The Expenses That Worry Retirees, and How They Want Advisors to Help

A survey shows what investors are most worried about and the products and solutions that they want to be part of their retirement portfolio.

Bigstock photo

Bigstock photo

Job-related worries might wane or disappear in retirement, but other concerns persist and emerge. A new survey shows what is troubling retirees and the investment plans and products they say will calm their nerves — something financial advisors should pay attention to.

In 2021, the top stressor for retirees was healthcare and or long-term care expenses, according to a survey of 1,493 retirees by Cerulli Associates, a Boston-based research and consulting firm focused on financial services. Twenty-six percent of respondents said those were the “most stressful” concerns and 19 percent said they were the “second most stressful.”

Meanwhile, 19 percent of retirees said outliving the money they saved for retirement was their top worry, and 12 percent were most worried about poor investment performance or a market downturn.

Other top concerns included a low interest rate environment, paying monthly bills, credit card debt, and financially supporting family members and friends.

“The importance of planning for healthcare costs in retirement cannot be understated, and advisors, both in-plan and out-of-plan, should account for medical expenses within the holistic, long-term financial strategies they construct for their clients,” Shawn O’Brien, senior analyst at Cerulli, said.

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Fifty-seven percent of investors say retirement income planning is among the most important services offered by financial advisors, according to Cerulli. Employees who work with an advisor — a digital advisor, human advisor, or both — also have, on average, “substantially higher projected income replacement ratios in retirement than employees without an advisor,” Cerulli said.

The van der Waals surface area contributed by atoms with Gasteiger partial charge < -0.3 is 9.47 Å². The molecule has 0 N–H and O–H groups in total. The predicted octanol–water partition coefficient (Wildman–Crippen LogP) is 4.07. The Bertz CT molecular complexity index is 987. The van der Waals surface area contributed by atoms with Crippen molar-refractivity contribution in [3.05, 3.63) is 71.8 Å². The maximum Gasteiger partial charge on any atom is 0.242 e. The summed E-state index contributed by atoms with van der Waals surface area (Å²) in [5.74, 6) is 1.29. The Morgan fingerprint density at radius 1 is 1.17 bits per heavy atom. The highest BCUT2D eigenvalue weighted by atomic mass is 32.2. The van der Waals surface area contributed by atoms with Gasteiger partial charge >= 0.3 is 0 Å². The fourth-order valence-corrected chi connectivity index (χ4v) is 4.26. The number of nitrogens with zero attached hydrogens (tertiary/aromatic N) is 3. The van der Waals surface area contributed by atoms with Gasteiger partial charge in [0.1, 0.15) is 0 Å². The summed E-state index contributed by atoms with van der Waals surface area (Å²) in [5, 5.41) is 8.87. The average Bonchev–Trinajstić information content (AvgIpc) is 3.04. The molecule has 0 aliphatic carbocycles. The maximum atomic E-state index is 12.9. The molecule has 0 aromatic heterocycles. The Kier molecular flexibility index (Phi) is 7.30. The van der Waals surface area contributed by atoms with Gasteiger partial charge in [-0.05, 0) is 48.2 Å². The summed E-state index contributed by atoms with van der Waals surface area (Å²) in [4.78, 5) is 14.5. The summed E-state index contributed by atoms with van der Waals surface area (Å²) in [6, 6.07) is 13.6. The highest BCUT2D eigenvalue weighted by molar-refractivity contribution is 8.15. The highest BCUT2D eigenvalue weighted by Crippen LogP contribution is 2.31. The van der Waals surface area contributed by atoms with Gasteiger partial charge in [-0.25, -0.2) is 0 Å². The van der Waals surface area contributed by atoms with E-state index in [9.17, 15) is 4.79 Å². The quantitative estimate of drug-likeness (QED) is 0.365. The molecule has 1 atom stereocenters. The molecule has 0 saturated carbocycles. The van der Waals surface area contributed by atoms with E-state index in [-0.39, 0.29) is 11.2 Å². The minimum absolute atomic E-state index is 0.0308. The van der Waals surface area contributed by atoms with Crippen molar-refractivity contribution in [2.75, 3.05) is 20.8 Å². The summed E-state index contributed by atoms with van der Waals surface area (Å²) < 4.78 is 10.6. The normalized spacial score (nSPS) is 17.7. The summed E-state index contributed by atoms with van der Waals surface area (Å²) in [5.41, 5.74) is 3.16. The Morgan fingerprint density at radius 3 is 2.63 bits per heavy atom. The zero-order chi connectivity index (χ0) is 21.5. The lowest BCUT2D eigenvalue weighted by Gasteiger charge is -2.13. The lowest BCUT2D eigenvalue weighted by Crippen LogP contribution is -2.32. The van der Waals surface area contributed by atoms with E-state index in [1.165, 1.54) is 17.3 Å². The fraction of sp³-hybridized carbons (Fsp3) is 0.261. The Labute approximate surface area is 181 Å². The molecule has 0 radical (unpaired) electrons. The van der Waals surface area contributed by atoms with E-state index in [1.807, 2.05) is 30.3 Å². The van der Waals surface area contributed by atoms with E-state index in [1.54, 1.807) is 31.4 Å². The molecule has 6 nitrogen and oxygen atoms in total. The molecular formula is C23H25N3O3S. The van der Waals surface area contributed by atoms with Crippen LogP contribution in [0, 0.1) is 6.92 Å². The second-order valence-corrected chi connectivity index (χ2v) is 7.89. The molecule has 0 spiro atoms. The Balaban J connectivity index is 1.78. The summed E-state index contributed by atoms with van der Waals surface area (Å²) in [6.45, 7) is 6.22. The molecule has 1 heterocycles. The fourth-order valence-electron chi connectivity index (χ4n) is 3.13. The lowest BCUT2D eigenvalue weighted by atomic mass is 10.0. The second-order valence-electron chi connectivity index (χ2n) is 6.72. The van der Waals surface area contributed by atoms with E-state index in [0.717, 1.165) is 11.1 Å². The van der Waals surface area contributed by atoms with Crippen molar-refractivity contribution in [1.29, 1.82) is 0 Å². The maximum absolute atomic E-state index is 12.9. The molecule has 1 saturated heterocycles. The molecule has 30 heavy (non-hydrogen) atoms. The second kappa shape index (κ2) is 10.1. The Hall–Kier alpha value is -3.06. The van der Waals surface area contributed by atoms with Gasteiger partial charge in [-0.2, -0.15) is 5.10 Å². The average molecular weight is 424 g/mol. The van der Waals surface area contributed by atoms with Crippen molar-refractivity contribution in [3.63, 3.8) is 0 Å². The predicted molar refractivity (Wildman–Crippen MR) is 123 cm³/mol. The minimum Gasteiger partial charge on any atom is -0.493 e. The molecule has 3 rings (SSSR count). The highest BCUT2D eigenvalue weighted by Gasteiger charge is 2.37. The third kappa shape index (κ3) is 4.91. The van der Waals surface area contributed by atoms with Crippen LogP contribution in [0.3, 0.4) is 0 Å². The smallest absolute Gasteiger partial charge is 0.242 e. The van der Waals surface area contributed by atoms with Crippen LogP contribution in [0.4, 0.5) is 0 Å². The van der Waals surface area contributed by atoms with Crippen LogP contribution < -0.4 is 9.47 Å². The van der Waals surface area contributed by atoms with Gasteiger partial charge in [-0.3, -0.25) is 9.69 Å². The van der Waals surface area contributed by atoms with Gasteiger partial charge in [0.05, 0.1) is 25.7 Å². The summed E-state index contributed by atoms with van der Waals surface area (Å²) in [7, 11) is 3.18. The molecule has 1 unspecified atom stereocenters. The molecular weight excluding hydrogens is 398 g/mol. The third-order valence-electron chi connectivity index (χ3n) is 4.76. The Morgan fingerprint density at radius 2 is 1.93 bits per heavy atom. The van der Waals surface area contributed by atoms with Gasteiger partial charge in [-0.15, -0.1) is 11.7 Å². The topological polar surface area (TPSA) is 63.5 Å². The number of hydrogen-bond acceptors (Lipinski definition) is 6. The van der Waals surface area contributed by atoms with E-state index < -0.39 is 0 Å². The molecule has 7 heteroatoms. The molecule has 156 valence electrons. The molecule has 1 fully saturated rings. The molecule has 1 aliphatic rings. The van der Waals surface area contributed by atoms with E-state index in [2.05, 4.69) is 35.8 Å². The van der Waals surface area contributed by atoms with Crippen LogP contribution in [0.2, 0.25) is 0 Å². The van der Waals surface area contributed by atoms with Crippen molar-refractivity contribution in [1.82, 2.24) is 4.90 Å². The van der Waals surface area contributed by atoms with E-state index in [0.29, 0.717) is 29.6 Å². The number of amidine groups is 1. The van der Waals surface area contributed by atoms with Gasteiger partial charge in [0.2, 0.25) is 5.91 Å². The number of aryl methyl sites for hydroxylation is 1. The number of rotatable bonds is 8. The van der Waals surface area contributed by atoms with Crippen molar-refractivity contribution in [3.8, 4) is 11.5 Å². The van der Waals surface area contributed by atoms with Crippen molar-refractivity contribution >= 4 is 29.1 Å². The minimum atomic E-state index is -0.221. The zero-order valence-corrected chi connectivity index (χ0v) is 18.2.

As the burden of saving for retirement is falling heavier on investors, they also want to gain flexibility. For example, the ability to withdraw additional funds from accounts if they need them, or for assets to grow with the market even after they begin drawing out of their accounts.

Advisors should pay attention to these concerns, because a growing number of retirees will be looking for help, half of American employees don’t have access to a retirement plan, and nearly a quarter of plan sponsors do not offer any retirement income solutions as part of their investment menu.

Software companies are making it easier for advisors to help investors, too. For example, Healthpilot, an Envestnet-backed company that uses artificial intelligence to help wealth managers and their clients select and enroll in Medicare health insurance plans, launched in October.

Michael Thrasher (@Mike_Thrasher) is a reporter at RIA Intel based in New York City.

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